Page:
When the Democrats won Georgia’s two Senate seats last week, US president-elect Joe Biden greeted the victory — which brings his party control of Congress — with a statement that voters “want action on the crises we face and they want it right now”. It was undoubtedly a conscious echo of Franklin D Roosevelt’s 1933 inauguration speech, when the New Deal president vowed “action — and action now”.
Roosevelt, as Mr Biden will, took office amid a deep economic crisis. So did Barack Obama, whom Mr Biden served as vice-president. Both predecessors acted to end the economic downturn. But only one fundamentally reshaped the way the US economy worked.
Beyond recovery policies, FDR used his crisis to roll out big structural changes in very little time. These reordered economic relations, were politically sticky and were hard to reverse once in place: deposit insurance, mortgage reinsurance and social security. The federal minimum wage followed in his second term. The programmes imparted long-term economic security to those they covered, even though several were unconscionably designed to exclude black Americans.
In contrast, the Obama-Biden administration’s only transformative policy was health reform. Even that was partial, giving 20m Americans health insurance in 2016 but leaving 27m without it. When the pandemic hit, the US economy worked no better for many than it had last time Mr Biden entered the White House.
The most historic part of his task now is the same as Roosevelt’s. It is to end, for this and future generations, the endemic economic insecurity that has made too many Americans give up on liberal democratic norms. To succeed, he must, like FDR, use the first few months of his presidency for a big push — not just on immediate rescue operations but on structural policies that have staying power and fundamentally restructure the economy.
He has already committed to one such shift. A $15 an hour federal minimum wage will be politically difficult to overturn. If properly enforced and strengthened with an automatic adjustment linked to average wages, it will also banish poverty-pay work from the US for good. The consequences are incalculable. But more is needed to end economic insecurity.
The most immediate way of doing this is to put money in people’s hands. This is why Democrats and Republicans have agreed twice in the past year to send direct payments to Americans. Mr Biden and his congressional allies seem set to boost the last $600 cheque to $2,000. Yet, satisfying as it may be to deliver a quick cash gift to voters, it does not create structural change.
Economic precarity was deeply rooted in the US before this crisis. Infamously, four in 10 people did not have $400 in liquid savings for minor emergencies. Such insecurity is not solved by a single direct payment. Instead, Mr Biden should ask Congress to introduce modest but regular unconditional payments to citizens — say $120 a month to start, about the same each year as the contemplated one-off top-up, with the same taper for higher earners. It could be paid as a refundable tax credit, a universal basic income in all but name.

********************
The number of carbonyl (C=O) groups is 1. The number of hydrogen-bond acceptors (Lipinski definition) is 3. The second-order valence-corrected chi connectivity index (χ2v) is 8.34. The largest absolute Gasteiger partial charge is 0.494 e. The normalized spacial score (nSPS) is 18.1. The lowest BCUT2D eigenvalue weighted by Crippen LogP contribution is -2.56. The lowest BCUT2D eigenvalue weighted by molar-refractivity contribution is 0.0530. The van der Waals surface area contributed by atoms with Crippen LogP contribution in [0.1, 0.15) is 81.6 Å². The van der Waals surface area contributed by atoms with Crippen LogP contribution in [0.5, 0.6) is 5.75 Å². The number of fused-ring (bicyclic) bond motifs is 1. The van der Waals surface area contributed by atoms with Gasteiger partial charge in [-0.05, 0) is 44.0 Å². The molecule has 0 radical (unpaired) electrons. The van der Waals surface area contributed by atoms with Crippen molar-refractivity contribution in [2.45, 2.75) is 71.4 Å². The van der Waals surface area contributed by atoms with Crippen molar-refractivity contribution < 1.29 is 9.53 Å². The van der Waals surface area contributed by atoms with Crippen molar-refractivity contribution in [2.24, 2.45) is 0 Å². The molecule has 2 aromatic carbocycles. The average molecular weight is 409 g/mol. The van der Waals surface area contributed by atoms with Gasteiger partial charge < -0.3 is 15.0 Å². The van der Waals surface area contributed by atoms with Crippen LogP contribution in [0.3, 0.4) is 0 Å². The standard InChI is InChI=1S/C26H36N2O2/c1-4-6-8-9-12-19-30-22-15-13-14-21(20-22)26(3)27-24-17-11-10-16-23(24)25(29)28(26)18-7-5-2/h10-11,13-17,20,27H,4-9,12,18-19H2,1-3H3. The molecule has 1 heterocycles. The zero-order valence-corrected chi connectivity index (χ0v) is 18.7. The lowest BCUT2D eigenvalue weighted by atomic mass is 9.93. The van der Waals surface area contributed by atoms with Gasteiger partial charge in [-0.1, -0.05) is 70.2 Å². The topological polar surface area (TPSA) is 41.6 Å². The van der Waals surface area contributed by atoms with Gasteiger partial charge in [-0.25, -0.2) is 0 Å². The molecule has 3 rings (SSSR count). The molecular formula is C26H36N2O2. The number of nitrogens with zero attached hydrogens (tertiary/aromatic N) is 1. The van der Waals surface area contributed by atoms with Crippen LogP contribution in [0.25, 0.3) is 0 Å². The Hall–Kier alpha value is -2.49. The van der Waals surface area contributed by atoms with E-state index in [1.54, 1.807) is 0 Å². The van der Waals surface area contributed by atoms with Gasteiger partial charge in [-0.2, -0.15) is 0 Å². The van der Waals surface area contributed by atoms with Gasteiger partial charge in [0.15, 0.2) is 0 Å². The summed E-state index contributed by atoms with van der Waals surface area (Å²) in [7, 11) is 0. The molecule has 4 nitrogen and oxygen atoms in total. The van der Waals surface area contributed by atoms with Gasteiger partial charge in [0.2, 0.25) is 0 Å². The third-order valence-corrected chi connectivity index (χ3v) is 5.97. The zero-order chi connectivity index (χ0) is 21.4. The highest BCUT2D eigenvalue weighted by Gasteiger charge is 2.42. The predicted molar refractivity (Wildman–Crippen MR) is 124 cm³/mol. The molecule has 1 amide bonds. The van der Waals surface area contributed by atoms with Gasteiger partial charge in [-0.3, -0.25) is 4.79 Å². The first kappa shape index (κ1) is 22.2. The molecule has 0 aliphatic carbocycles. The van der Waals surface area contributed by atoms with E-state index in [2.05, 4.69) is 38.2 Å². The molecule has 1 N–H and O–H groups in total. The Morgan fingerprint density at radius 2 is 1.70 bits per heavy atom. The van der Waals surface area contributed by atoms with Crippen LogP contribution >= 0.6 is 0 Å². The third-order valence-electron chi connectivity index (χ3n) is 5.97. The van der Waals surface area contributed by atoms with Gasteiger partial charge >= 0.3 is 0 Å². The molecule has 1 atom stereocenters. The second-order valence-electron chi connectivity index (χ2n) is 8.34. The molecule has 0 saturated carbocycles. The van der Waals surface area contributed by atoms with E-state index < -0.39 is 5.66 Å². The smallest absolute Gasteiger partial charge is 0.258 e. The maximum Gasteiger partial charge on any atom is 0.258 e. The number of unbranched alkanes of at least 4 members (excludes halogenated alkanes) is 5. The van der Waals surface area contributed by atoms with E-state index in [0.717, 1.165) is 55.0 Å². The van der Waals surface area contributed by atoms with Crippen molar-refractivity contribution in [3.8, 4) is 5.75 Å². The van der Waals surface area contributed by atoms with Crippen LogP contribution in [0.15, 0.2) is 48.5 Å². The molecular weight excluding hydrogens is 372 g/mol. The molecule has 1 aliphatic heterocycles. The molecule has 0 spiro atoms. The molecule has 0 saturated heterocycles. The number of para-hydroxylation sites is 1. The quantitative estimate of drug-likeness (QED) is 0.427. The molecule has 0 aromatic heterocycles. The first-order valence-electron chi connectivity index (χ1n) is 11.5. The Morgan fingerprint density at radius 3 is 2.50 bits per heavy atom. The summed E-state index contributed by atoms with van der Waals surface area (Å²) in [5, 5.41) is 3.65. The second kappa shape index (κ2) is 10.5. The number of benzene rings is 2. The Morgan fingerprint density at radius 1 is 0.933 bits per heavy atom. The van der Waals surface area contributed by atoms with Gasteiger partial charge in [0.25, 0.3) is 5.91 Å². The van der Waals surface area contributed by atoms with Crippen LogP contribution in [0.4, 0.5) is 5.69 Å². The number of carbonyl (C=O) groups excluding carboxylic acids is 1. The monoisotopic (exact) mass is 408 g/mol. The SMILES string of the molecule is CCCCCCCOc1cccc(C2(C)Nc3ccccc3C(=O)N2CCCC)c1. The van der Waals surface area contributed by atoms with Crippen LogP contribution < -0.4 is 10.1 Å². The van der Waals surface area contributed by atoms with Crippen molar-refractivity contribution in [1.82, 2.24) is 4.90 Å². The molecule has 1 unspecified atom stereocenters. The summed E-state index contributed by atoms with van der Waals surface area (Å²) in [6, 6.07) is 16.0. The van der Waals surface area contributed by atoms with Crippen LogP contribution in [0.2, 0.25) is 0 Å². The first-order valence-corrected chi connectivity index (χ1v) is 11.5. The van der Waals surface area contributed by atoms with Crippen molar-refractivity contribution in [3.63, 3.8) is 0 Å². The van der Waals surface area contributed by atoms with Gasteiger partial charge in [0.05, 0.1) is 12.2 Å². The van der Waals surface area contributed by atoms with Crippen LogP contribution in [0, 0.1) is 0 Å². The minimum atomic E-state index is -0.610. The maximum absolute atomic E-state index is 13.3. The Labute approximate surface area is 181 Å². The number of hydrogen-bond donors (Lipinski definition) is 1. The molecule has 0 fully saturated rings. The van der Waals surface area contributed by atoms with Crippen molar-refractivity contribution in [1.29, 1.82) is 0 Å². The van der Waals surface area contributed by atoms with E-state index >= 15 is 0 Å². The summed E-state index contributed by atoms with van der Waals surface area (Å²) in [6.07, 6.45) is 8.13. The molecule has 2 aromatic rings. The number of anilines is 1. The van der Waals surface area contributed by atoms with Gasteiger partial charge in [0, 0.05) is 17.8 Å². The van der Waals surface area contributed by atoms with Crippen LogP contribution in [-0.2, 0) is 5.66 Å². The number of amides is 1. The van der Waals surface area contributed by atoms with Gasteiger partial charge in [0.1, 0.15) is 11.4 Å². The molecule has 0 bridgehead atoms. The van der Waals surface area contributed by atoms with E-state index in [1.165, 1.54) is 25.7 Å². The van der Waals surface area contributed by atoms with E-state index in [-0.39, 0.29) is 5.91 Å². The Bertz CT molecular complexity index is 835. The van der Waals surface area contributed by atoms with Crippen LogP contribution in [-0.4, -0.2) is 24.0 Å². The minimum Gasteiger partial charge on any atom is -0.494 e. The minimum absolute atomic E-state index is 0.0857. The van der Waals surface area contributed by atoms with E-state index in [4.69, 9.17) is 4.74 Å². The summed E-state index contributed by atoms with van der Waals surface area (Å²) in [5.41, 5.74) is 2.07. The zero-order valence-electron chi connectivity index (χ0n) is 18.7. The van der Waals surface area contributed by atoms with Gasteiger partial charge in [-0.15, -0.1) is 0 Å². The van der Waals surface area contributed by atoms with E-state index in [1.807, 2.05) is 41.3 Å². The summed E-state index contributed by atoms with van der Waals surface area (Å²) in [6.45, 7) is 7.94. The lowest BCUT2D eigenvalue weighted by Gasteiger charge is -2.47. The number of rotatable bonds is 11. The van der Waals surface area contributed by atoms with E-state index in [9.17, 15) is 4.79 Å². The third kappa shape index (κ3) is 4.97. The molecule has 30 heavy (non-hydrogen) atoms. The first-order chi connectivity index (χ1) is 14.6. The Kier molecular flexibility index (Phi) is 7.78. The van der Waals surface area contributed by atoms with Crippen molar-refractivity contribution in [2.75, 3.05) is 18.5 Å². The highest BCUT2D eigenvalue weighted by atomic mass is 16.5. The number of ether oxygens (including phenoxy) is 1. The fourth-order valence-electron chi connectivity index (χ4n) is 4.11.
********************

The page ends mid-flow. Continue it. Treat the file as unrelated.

What about taxes? There is no need to raise them today. But eventually such a permanent payout programme, plus the infrastructure and social spending Mr Biden has signalled is coming, will need to be funded. It is tempting for the new administration to undo Donald Trump’s 2017 tax cuts. But an alternative with more staying power is new taxes.
There is no better time to justify the sort of multimillionaire wealth tax advocated by Senators Elizabeth Warren and Bernie Sanders — at least on a temporary basis. Polls suggest it is a popular idea, even among Republicans. If the choice is between a wealth tax and higher income taxes, many of the rich will prefer the former.
Carbon taxes can also gain broad support, if redistributed as additional direct payments to citizens. “Carbon dividends” already enjoy some bipartisan support, including from Republican elder statesmen. Once in place, it would be a brave politician who tried to take households’ monthly carbon dividend cheque away from them.
Two more promises Mr Biden has made can also permanently reshape the economy: completing health coverage of the uninsured and cracking down on corruption, money laundering and financial secrecy. Corruption and kleptocracy are the companion of anti-democratic politics and poor economic governance everywhere. Congress is beginning to realise this, as the new bipartisan ban on anonymous shell companies shows.
Some will say such policies must wait until the current economic emergency has been addressed. But the longer the wait, the bigger the risk that Mr Biden’s razor-thin majority will shrink, or that such measures will repel Republicans currently seeking political redemption. It is a rare moment of opportunity for Mr Biden to push through big changes. It will not last.
That is why, in the spirit of FDR’s “bold experimentation”, his administration should treat long-term transformation with as much urgency as short-term rescue. If it does so, Mr Biden will be remembered more for the former than the latter.